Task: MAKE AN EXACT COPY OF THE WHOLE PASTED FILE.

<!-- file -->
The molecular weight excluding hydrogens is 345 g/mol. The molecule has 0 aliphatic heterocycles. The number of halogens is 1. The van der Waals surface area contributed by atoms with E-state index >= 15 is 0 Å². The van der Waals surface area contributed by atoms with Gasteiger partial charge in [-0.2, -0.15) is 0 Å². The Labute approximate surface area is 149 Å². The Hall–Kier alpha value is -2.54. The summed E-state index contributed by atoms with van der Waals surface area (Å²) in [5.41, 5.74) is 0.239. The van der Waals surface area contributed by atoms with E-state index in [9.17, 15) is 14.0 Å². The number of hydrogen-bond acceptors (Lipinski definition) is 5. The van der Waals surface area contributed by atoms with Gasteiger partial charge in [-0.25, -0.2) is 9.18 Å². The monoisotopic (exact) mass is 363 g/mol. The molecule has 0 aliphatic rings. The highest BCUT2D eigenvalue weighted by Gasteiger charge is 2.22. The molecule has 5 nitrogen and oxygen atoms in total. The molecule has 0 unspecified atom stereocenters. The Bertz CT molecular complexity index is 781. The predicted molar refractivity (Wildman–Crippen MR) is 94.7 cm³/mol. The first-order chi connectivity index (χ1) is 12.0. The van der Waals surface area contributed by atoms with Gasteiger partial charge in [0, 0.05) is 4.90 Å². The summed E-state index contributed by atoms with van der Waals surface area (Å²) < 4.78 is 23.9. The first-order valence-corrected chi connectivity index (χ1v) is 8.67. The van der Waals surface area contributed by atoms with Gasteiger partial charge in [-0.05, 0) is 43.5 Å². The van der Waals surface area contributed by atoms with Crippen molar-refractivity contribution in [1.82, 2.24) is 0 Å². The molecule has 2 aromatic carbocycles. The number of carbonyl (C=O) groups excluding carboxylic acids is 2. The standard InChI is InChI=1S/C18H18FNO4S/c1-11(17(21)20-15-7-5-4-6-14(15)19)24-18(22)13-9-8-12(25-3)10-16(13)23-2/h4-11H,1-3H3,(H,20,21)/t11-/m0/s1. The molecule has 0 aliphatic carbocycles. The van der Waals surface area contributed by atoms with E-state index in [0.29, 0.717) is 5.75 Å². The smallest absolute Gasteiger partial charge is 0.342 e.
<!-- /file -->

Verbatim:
The molecular weight excluding hydrogens is 345 g/mol. The molecule has 0 aliphatic heterocycles. The number of halogens is 1. The van der Waals surface area contributed by atoms with E-state index >= 15 is 0 Å². The van der Waals surface area contributed by atoms with Gasteiger partial charge in [-0.2, -0.15) is 0 Å². The Labute approximate surface area is 149 Å². The Hall–Kier alpha value is -2.54. The summed E-state index contributed by atoms with van der Waals surface area (Å²) in [5.41, 5.74) is 0.239. The van der Waals surface area contributed by atoms with E-state index in [9.17, 15) is 14.0 Å². The number of hydrogen-bond acceptors (Lipinski definition) is 5. The van der Waals surface area contributed by atoms with Gasteiger partial charge in [-0.25, -0.2) is 9.18 Å². The monoisotopic (exact) mass is 363 g/mol. The molecule has 0 aliphatic rings. The highest BCUT2D eigenvalue weighted by Gasteiger charge is 2.22. The molecule has 5 nitrogen and oxygen atoms in total. The molecule has 0 unspecified atom stereocenters. The Bertz CT molecular complexity index is 781. The predicted molar refractivity (Wildman–Crippen MR) is 94.7 cm³/mol. The first-order chi connectivity index (χ1) is 12.0. The van der Waals surface area contributed by atoms with Gasteiger partial charge in [0, 0.05) is 4.90 Å². The summed E-state index contributed by atoms with van der Waals surface area (Å²) < 4.78 is 23.9. The first-order valence-corrected chi connectivity index (χ1v) is 8.67. The van der Waals surface area contributed by atoms with Gasteiger partial charge in [-0.05, 0) is 43.5 Å². The van der Waals surface area contributed by atoms with Crippen molar-refractivity contribution in [1.82, 2.24) is 0 Å². The molecule has 2 aromatic carbocycles. The number of carbonyl (C=O) groups excluding carboxylic acids is 2. The standard InChI is InChI=1S/C18H18FNO4S/c1-11(17(21)20-15-7-5-4-6-14(15)19)24-18(22)13-9-8-12(25-3)10-16(13)23-2/h4-11H,1-3H3,(H,20,21)/t11-/m0/s1. The molecule has 0 aliphatic carbocycles. The van der Waals surface area contributed by atoms with E-state index in [0.29, 0.717) is 5.75 Å². The smallest absolute Gasteiger partial charge is 0.342 e.